Three words Asia feels best to describe her personality: humble, outspoken, caring
A lesson college has taught Asia (outside of the classroom): How to make her dollar stretch
Like many students, Asia’s transition to college had some ups and downs. She remembers feeling lost at times while adjusting to her new home and life in Florida. Realizing there were areas where she wanted to improve, Asia committed to working hard and reaching out to others for help when needed. She quickly learned how to write college-caliber papers, prepare for tests, send professional emails, and, the ever important time management lesson: not staying up all night to finish an assignment. Although Asia’s first semester at Saint Leo University had some challenging moments, her perseverance and drive to do her best carried her forward.
Now a sophomore, Asia is majoring in psychology and is passionate about a future career in counseling. Through one of her classes, Asia had the opportunity to visit a juvenile detention center, where she gained a first-hand understanding of some of the circumstances young people are working through, including violence, drug use, and lack of a stable environment. From this experience, Asia became interested in a career that would provide her opportunities to help youth facing similar circumstances. (more…)
Before we get to the how, let’s talk about the why. Why do you need a LinkedIn profile?
You might be thinking, “I have years of college left…I don’t need to start looking for a job now.” While this may be true, we believe in the old adage: the early bird gets the worm! If you start thinking about your professional goals now, you will be more prepared when the time comes to find a job, internship, or volunteer opportunity.
LinkedIn is a great way to establish an online presence and grow your professional network (i.e. find people who can help you build your future plans). These connections may also be the first step to help you score a great internship.
How do you build a strong LinkedIn profile as a college student? Here are five easy steps to get started or to spiff up your profile:
1. Post a Professional Profile Photo
Remember LinkedIn is not Facebook. It is a professional networking site—everything you do, add or write on this platform will be seen by hundreds of fellow professionals. You should post a professional photo (preferably a professional headshot) that establishes you as someone employers would want to hire.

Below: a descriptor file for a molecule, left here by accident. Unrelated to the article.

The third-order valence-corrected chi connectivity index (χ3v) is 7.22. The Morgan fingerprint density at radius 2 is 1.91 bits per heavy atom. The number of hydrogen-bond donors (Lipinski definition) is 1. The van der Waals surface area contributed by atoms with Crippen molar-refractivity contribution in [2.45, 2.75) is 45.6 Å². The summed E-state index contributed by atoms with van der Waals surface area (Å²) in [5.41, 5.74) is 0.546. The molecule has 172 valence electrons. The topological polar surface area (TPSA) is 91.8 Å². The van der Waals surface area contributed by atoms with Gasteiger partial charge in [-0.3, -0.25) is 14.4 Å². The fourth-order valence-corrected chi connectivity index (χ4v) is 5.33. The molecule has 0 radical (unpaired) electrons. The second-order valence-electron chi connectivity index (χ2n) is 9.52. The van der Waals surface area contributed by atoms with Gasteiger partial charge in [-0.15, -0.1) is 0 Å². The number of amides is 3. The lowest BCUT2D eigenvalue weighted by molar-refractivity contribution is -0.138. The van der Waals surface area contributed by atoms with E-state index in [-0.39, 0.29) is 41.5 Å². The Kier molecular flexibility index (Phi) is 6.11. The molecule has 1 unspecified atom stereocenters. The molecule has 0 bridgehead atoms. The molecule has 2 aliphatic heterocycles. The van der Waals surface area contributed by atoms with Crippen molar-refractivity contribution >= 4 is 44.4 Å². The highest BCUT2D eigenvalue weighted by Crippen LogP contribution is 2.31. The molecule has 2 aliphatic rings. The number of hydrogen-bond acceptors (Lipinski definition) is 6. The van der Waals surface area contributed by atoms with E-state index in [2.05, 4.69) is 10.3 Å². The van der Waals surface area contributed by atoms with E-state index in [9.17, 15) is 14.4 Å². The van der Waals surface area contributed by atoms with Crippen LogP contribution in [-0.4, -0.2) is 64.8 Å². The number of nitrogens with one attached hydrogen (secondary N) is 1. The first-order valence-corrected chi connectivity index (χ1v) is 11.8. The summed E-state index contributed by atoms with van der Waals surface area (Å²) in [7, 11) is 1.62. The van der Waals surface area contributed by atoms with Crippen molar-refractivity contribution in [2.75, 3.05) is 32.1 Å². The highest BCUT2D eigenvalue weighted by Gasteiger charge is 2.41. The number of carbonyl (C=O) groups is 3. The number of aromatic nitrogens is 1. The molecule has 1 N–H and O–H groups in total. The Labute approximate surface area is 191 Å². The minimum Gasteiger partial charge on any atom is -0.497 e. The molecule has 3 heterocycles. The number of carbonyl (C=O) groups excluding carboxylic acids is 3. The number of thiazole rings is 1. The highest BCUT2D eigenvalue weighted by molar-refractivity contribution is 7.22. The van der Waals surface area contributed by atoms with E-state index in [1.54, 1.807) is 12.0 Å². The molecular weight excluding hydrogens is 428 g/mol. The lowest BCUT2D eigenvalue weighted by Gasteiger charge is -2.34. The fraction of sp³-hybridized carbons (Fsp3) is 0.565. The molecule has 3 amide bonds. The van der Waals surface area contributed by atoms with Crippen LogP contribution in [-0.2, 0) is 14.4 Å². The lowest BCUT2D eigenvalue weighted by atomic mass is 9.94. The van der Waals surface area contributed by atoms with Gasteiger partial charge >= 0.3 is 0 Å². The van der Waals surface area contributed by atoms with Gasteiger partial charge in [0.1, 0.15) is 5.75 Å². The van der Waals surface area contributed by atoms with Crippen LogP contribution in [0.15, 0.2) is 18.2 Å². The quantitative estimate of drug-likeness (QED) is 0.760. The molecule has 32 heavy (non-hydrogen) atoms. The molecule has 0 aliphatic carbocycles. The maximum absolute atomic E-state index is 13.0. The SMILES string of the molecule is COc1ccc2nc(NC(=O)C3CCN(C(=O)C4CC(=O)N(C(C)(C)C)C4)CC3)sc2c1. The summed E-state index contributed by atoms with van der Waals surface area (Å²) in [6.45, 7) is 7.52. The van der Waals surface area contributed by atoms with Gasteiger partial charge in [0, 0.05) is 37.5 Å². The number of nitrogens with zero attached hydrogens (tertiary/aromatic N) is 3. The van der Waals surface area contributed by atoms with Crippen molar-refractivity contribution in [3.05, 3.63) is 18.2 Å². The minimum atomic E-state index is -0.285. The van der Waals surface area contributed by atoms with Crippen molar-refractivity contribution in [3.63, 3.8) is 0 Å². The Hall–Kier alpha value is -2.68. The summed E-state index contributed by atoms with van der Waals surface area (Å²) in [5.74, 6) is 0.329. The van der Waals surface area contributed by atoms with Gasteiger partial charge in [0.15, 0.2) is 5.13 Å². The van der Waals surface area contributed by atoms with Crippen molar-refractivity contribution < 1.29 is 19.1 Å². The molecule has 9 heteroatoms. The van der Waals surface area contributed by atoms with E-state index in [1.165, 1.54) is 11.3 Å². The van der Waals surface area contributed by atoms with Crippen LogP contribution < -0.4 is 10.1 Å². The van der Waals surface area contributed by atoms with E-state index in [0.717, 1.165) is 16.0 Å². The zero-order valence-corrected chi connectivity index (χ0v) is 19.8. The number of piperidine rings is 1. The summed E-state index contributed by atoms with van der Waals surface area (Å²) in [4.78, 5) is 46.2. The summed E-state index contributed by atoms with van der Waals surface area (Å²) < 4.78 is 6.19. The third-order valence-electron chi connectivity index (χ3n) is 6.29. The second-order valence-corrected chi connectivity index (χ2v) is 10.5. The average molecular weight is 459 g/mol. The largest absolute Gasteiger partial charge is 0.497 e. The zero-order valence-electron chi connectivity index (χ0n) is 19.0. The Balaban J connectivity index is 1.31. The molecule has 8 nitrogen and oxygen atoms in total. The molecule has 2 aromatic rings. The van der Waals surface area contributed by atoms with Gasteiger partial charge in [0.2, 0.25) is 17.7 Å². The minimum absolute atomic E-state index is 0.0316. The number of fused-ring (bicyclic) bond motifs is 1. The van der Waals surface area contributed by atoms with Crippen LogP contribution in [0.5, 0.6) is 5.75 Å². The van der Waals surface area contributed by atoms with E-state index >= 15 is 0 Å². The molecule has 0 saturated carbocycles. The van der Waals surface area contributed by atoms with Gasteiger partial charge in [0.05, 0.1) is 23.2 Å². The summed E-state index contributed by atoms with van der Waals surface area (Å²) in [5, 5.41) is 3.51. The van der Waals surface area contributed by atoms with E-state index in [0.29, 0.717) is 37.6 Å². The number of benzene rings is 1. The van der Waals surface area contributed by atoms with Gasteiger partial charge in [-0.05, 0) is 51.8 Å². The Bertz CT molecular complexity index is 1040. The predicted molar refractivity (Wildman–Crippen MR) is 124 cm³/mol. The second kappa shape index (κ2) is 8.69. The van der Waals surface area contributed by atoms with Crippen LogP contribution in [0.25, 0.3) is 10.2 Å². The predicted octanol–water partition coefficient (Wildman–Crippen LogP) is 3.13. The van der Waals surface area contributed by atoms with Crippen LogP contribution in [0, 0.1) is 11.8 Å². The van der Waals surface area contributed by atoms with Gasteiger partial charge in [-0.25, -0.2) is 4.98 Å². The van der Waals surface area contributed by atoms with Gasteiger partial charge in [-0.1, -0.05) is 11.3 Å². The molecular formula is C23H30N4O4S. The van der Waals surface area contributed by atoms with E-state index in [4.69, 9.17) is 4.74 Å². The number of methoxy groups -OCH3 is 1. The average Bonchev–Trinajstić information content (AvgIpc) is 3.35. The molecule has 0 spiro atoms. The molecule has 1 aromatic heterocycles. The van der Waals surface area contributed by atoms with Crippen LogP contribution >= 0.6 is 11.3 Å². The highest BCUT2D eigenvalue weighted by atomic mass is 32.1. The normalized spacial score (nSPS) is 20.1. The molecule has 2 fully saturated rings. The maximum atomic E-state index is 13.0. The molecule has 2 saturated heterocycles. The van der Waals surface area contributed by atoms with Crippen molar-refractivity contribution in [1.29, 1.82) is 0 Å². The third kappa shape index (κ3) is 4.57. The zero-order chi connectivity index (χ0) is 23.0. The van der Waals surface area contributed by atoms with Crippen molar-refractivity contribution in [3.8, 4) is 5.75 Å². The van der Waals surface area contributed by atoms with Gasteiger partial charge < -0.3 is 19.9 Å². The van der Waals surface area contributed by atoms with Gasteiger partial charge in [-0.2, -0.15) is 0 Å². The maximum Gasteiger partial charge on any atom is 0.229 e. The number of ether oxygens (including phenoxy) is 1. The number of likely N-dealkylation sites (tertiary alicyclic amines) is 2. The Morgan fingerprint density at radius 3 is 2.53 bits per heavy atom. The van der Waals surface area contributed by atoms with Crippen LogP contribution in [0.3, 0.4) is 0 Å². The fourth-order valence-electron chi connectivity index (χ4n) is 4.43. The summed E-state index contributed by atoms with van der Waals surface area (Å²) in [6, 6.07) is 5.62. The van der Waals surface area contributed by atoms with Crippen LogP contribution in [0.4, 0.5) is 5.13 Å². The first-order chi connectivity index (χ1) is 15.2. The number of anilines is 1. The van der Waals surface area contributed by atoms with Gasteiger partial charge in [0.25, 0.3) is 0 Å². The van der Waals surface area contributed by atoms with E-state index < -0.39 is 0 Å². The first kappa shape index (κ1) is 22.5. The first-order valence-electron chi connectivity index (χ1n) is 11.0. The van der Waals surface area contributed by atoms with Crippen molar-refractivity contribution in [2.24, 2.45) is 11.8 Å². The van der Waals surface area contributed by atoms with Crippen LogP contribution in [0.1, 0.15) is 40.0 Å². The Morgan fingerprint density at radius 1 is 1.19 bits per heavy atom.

Tips for your perfect professional photo:
2. Write a Clear Summary
An effective summary should answer these three questions: Who are you? What do you do? What are you looking for? Use first or third-person to write your summary. Don’t forget to highlight your interests and impressive achievements.
Grab professionals’ attention by sharing something about yourself that isn’t shared in your resume.
David Brown is a second year Business Administration student at UC Riverside. He is passionate about marketing, advertising, and social media. He is seeking a summer internship to apply his experience assisting a company’s branding needs through social media outreach, developing marketing plans, digital marketing, and conducting customer research.
Specialties: event planning, social networking and marketing, account management, Microsoft Office, Adobe CS5.5 Suite.
3. Add Education and Work Experience
Use this online resume to showcase the stuff that matters: leadership positions, internships, and jobs. Make sure to use strong action verbs (research, manage, copy edit, collaborate, invent, etc.) to describe your experiences.
4. Add Skills and Experience
Are you a Photoshop guru? Is French your second language? Do you live and breathe social media marketing? Awesome! Add it to your skills section.
You can also use LinkedIn to showcase your recommendations and endorsements from professors, employers, and connections. Recommendations indicate to the online world that your previous bosses adored you, and endorsements allow you to show your skills.
5. Check for Grammar and Spelling Mistakes
Just like your resume, your LinkedIn profile should be error-free. After you have completed your profile ask a friend or family member to proof it.